new light on old sites

Geophysics Methodology 101 – Part One

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There were two major questions we needed to consider when it came to tackling geophysics for Swallowcliffe:

  1. How do you pick a place to do geophysics?
  2. How do you actually do geophysics?

We’ll walk through each of these questions and really break them down.

Question #1 – How do you pick a place to do geophysics?

As you can see from our previous post on the site’s location, the area we’re looking at is pretty large. English Heritage scheduled an area covering three separate fields:

Swallowcliffe_Down_1945_Field names

Dr. Clay’s 1920s excavation of Swallowcliffe Down took place in an area that overlaps Fields B and C, and parts of Field A were also mapped and possibly explored (the original excavation can be quite unclear sometimes!). When Elizabeth and I made our initial site visit in Spring 2014, we found visual evidence of the site in the lower right-hand corner of Field B:

OLYMPUS DIGITAL CAMERA

It’s difficult to see, but there’s a slight, semi-circular ridge a few meters beyond the fenceline. English Heritage also recorded a series of undated dyke systems at the opposite end of Field B. We also found a raised earthwork in the upper right-hand corner of Field A:

OLYMPUS DIGITAL CAMERA

For these reasons, we decided to prioritize the lower right-hand corner of Field B, all of Field C, and as much of Field A as possible (focusing on the upper right-hand corner). We wanted to survey the dyke systems on the left-hand side of Field B as well, but there were several issues with that:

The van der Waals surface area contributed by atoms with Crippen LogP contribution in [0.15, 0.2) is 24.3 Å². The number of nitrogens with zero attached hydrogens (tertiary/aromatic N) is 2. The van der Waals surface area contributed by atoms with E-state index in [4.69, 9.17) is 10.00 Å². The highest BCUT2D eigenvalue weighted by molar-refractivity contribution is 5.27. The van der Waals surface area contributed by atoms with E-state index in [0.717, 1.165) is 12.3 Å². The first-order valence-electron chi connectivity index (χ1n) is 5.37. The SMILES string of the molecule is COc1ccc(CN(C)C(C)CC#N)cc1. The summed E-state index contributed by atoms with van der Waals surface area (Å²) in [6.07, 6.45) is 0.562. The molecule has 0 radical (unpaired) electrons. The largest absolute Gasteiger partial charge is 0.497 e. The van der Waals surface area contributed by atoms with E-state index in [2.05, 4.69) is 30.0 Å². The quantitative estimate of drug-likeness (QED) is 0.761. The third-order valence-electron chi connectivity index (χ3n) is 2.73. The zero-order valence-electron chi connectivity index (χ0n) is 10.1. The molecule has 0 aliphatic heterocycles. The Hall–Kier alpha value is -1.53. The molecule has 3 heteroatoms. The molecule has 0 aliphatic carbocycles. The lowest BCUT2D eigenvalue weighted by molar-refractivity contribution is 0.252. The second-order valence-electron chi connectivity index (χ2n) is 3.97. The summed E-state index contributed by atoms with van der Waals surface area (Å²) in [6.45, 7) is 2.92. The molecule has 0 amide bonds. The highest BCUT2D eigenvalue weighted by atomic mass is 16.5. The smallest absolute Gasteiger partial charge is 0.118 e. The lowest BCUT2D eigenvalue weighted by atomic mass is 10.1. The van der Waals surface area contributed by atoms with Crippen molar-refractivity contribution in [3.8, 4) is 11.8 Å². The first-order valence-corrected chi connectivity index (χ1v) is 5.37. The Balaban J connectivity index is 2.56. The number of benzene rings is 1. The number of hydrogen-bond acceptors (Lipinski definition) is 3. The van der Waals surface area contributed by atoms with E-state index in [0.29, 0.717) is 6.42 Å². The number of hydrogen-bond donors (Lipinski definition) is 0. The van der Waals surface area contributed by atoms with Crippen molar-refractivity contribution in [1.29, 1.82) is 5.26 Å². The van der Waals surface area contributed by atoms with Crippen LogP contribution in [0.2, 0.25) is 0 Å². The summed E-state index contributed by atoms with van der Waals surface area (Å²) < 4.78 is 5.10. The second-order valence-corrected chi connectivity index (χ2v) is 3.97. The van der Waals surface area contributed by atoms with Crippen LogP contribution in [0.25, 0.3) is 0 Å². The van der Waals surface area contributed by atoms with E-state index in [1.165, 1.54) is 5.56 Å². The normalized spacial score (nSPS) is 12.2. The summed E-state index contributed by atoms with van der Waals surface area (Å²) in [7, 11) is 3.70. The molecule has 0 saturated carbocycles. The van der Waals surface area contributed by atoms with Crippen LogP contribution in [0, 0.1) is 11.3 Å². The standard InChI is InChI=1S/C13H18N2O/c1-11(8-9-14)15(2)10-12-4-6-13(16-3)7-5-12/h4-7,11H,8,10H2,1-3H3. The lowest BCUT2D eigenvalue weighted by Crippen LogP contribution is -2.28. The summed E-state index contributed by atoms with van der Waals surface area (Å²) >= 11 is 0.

Swallowcliffebiggrid

We’ll come back to this grid in Question #2, but for now, I would like to point out that each yellow square in the photo above corresponds to a 30 by 30 meter grid square. Therefore, Field B covers an area of about 93,600 square meters. Our team would only consist of six members working two machines in teams of three, and we would only have a week to complete the geophysical survey.

This is why we had to prioritize the specific areas that were mapped in Dr. Clay’s original report (the areas marked in red). We promised ourselves we would survey as much of the center and left side of Field B as possible, depending on how quickly we would get through the area of the site itself and how the data looked. While it would be great to find new things outside the site, we wanted to find the things Dr. Clay missed within the site – specifically, Iron Age roundhouses and four-post structures.

So, now you know how we picked the site. Coming up next: how to do geophysics!

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